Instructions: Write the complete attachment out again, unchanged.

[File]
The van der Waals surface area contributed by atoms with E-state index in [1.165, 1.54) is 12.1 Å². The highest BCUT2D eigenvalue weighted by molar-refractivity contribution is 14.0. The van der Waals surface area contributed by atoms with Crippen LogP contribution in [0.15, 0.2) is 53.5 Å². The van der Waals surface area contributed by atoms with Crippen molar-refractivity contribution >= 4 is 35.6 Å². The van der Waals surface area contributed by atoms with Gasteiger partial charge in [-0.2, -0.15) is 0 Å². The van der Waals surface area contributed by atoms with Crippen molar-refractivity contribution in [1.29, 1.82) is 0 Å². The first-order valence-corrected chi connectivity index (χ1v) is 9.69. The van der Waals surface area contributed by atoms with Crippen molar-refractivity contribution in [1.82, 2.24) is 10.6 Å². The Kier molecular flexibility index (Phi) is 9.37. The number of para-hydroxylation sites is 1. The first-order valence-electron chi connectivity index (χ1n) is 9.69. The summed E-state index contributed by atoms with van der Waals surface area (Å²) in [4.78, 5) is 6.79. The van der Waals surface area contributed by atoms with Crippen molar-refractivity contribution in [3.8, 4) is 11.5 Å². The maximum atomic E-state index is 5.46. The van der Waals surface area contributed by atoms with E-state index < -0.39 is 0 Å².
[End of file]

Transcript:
The van der Waals surface area contributed by atoms with E-state index in [1.165, 1.54) is 12.1 Å². The highest BCUT2D eigenvalue weighted by molar-refractivity contribution is 14.0. The van der Waals surface area contributed by atoms with Crippen LogP contribution in [0.15, 0.2) is 53.5 Å². The van der Waals surface area contributed by atoms with Crippen molar-refractivity contribution >= 4 is 35.6 Å². The van der Waals surface area contributed by atoms with Gasteiger partial charge in [-0.2, -0.15) is 0 Å². The van der Waals surface area contributed by atoms with Crippen molar-refractivity contribution in [1.29, 1.82) is 0 Å². The first-order valence-corrected chi connectivity index (χ1v) is 9.69. The van der Waals surface area contributed by atoms with Crippen molar-refractivity contribution in [1.82, 2.24) is 10.6 Å². The Kier molecular flexibility index (Phi) is 9.37. The number of para-hydroxylation sites is 1. The first-order valence-electron chi connectivity index (χ1n) is 9.69. The summed E-state index contributed by atoms with van der Waals surface area (Å²) in [4.78, 5) is 6.79. The van der Waals surface area contributed by atoms with Crippen molar-refractivity contribution in [3.8, 4) is 11.5 Å². The maximum atomic E-state index is 5.46. The van der Waals surface area contributed by atoms with E-state index < -0.39 is 0 Å².